When you get the score it works out to be 90% overall which is good. However is it actually representative of how you are performing?
This sets up a cascade issue through your scoring system. This is called skewing and results in skewed scores.
If you use negative scoring or have outright fails in your quality control checks, which should be there, how do you manage their scoring.
For one centre I worked with their average score was 86% because of 2 failed data protection scores instead of 98% as it was the only thing that failed.
Outright fails and heavily weighted questions need special attention as they may be abnormally skewing your quality scoring which isn’t right.
One option is to add another column to your Excel for Outright Fail.
So your review of your scores is, we got 99% but we had 1 outright fail.
So this has been a very simple example.
When we start examining the numbers for management purposes we actually need to be far more in-depth in our review.
How are our openings doing vs. closing?
If you have to take staff off the phones to do training, the whole team doesn’t need training on the whole process for one process getting one question wrong.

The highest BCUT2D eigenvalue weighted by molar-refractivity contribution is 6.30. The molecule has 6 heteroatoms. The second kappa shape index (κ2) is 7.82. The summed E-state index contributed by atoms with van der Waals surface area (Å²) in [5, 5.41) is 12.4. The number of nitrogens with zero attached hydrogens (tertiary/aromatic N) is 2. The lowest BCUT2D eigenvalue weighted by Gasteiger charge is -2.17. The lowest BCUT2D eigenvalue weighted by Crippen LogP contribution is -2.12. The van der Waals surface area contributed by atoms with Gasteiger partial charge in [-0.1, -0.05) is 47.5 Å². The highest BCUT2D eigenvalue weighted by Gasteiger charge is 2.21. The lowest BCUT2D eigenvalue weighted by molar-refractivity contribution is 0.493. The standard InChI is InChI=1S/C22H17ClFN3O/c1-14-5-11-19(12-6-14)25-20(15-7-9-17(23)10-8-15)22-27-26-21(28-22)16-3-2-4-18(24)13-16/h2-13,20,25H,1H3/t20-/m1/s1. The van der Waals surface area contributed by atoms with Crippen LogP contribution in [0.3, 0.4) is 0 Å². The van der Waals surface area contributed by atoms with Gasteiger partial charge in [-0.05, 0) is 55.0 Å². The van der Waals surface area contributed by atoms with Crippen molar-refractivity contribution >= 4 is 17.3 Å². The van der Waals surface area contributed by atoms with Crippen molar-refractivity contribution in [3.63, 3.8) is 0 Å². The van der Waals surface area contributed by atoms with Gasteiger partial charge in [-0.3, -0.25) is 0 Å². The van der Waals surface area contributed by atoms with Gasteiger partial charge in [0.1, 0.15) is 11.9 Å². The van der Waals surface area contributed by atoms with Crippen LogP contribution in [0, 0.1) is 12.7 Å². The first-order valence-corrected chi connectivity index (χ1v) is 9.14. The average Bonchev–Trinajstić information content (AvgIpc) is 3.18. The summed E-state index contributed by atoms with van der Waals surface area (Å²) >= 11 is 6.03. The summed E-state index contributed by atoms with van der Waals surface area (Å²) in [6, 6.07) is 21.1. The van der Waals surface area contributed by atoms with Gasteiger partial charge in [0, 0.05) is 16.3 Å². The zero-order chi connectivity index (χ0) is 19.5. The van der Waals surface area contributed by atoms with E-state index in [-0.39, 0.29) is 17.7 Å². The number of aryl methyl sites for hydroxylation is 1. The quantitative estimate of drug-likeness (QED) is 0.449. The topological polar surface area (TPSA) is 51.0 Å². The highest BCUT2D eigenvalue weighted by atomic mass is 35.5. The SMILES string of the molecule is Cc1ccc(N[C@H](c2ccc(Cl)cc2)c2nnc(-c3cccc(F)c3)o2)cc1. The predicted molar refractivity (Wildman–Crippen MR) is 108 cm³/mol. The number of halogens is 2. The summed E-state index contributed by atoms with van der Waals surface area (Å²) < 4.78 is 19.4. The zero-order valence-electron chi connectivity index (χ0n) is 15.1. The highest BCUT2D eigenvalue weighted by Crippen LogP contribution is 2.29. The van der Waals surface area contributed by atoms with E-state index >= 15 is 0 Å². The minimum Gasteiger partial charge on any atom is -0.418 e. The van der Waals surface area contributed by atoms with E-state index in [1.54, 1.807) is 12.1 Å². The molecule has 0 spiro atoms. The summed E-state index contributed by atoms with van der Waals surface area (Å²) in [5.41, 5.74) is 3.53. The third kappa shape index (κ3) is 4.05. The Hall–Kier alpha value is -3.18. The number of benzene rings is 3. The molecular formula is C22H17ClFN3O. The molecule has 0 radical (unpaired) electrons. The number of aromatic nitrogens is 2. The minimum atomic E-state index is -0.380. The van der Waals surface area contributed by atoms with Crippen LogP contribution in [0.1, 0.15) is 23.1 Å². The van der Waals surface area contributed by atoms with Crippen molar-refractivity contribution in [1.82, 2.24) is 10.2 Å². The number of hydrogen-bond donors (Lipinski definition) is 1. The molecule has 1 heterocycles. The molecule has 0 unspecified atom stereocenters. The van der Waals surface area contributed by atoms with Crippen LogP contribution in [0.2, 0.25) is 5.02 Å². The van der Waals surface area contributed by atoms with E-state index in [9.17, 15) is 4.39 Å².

So how can you minimise this waste. The answer is grouping.
Group the scores of the opening, closing and your own specific areas. When the training kicks in you can review parts separately.
If you have strong enough reporting you can even go to a question level review.
One Step Further
System based approach
You can make very complicated Excel sheets but there are tools build explicitly to do all the complicated maths and grouping.
For years ScoreBuddy stood head and shoulders above all others.
Not only for grouping but also fully manage Outright Fails.
SMARTER training plans
bxp has a Learning Management System (LMS) built in.
Each question in your Quality Control links to a piece of training that shows how its done.
This ability is amazing for the training team, the calibration team and the operation in general.
If a person gets one question wrong in their quality control, the bxp platform generates a training plan just for them across their Quality Control reviews on only the bits they got wrong.
This approach means people only train on the bits they got wrong and the training is tailored just to their needs.
It’s like having the coach sit with you.
A special clickable report is emailed and accessible in the system which records what each person works through. The progress can be reviewed by managers and coaches.
Consequently this represents massive savings for contact centres in time for agents, team leads, managers and lost time due to reviews.
You can do all this on Excel you don’t need a tool but tools save massive amounts of setup, tweaking and changing time.
Please please check your not skewing your scores through simple maths. It happens easily.
If you need to fix it, you don’t have to start again.
Honestly, get bxp and have it running this week and see the actual difference in your quality scores.